2012 Farmland Value Survey Iowa State University
The survey was initiated in 1941 and is sponsored annually by the Iowa Agriculture and Home Economics Experiment Station, Iowa State University (ISU). Only the state average and the district averages are based directly on the ISU survey data. The county estimates are derived using a procedure that combines the ISU survey results with data from the U.S. Census of Agriculture. The survey was conducted by Michael Duffy.
The survey is intended to provide information on general land value trends, geographical land price relationships, and factors inﬂuencing the Iowa land market. The survey is not intended to provide an estimate for any particular piece of property.
The survey is based on reports by licensed real estate brokers and selected individuals considered to be knowledgeable of land market conditions. Respondents were asked to report on more than one county if they were knowledgeable about the land markets. The 2012 survey is based on 486 usable responses, providing 663 county land values estimates. The number of respondents is almost identical to last year’s survey, but the number of county values increased by 3 percent.Participants in the survey are asked to estimate the value of high, medium, and low grade land in their county. Comparative sales and other factors are taken into account by the respondents in making these value estimates.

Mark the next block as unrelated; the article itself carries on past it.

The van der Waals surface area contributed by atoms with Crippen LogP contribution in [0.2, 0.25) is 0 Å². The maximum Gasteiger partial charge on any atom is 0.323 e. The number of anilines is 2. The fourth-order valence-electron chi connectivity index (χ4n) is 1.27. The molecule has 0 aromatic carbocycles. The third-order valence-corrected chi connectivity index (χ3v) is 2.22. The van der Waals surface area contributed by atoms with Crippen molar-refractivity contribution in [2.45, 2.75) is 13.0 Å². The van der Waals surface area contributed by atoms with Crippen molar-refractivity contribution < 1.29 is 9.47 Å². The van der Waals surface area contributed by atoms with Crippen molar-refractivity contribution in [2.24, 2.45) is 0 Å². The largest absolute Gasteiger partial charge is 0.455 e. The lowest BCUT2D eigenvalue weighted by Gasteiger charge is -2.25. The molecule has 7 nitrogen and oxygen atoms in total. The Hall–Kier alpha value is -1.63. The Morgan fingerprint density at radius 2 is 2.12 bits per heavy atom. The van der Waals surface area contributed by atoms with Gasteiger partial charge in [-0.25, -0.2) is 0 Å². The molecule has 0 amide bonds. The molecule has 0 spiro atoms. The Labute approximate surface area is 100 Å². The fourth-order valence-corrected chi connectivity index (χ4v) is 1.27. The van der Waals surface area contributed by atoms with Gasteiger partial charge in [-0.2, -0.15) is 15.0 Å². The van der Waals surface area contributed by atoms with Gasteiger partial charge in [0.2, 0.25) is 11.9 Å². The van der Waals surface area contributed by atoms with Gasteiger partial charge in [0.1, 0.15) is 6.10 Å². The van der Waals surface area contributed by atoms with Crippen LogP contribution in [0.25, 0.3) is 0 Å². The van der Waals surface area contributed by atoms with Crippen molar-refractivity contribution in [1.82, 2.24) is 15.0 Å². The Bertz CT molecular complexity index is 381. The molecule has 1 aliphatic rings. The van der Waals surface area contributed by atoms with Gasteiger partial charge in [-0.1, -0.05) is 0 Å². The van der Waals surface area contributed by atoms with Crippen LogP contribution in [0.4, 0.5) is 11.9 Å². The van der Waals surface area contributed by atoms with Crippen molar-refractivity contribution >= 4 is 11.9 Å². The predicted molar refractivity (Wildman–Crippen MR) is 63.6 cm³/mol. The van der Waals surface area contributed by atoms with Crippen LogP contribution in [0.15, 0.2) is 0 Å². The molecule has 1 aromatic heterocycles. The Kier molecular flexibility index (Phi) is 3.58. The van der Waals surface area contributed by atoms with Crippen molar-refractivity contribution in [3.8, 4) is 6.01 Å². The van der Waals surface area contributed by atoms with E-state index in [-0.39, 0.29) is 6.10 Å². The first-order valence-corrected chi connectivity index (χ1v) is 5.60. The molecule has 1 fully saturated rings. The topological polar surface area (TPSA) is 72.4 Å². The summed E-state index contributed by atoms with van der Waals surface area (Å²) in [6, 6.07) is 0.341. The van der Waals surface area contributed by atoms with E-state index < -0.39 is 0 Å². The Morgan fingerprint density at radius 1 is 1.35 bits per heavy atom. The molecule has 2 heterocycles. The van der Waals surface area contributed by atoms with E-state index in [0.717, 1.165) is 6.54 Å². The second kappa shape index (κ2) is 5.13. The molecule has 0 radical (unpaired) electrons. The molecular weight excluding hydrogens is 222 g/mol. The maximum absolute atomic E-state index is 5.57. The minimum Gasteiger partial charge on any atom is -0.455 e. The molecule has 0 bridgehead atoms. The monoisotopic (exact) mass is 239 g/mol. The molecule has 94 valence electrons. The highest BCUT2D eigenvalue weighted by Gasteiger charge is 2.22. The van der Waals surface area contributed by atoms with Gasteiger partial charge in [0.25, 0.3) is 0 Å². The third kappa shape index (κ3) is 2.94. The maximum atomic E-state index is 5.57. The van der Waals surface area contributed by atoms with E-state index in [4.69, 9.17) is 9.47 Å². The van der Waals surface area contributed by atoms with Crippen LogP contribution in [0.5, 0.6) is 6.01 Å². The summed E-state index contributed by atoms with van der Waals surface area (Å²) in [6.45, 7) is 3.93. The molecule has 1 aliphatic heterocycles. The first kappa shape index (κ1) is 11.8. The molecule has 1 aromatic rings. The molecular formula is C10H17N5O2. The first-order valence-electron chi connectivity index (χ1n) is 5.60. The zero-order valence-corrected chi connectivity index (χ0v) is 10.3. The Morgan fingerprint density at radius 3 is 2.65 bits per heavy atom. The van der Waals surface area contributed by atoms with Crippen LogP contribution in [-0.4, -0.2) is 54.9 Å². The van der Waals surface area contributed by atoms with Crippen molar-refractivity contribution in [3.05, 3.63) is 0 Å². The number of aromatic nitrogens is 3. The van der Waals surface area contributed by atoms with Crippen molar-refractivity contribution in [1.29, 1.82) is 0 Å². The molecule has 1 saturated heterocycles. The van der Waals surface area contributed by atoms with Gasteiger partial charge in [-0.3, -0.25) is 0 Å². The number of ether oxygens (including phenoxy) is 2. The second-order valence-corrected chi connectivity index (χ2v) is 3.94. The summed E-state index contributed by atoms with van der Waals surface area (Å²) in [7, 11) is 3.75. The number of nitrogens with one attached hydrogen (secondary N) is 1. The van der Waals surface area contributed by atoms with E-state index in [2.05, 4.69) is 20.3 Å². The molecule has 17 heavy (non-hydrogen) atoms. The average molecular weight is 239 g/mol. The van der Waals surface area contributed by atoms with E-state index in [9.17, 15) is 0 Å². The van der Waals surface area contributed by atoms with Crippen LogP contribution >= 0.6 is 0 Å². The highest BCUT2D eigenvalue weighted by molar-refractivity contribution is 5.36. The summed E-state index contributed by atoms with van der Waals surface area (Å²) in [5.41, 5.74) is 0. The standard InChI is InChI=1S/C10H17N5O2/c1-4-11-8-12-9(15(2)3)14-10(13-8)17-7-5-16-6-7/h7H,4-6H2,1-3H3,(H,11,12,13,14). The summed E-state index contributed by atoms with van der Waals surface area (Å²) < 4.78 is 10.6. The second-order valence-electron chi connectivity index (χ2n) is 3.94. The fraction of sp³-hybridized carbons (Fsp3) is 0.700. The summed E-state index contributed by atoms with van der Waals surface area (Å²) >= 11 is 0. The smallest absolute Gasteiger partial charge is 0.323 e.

Major factors influencing the real estate market
Ninety percent of the survey respondents listed positive and/or negative factors inﬂuencing the land market. Of these respondents, almost 100 percent listed at least one positive factor and only 70 percent listed at least one negative factor. The respondents listed multiple factors in most cases.
There were six positive factors listed by over 10 percent of the respondents. The most frequently mentioned positive factor was high commodity prices, mentioned by 80 percent of the respondents. The second most frequently mentioned factor was low interest rates, mentioned by 63 percent of the respondents. Other frequently mentioned positive factors included cash/credit availability (15 percent), good return to land (14 percent), lack of other investments (12 percent), and land availability (10 percent).There were six negative factors listed by more than 10 percent of the respondents. The most frequently mentioned negative factor on land values was the weather (43 percent). Eighteen percent of the respondents said that values were too high. This was expressed in many ways but, in general, the concern was that land might be on a speculative bubble. Politics was also mentioned by 18 percent of the respondents who listed negative factors. This, too, was expressed in a variety of different ways. High input costs have been identiﬁed as a negative factor for a number of years. Input costs were listed by 15 percent of the respondents. Poor yields (14 percent) and overall economic conditions (13 percent) were the ﬁnal two negative factors on the land market listed.
Number of sales compared to previous year
Over half (56 percent) of the respondents said they had more sales in 2012 relative to 2011. On the other end of the spectrum, just 14 percent reported fewer sales and 29 percent reported the same level of sales in 2012 relative to 2011.
Land sales by buyer category
Respondents were asked what percent of the land was sold to the following four categories of buyers.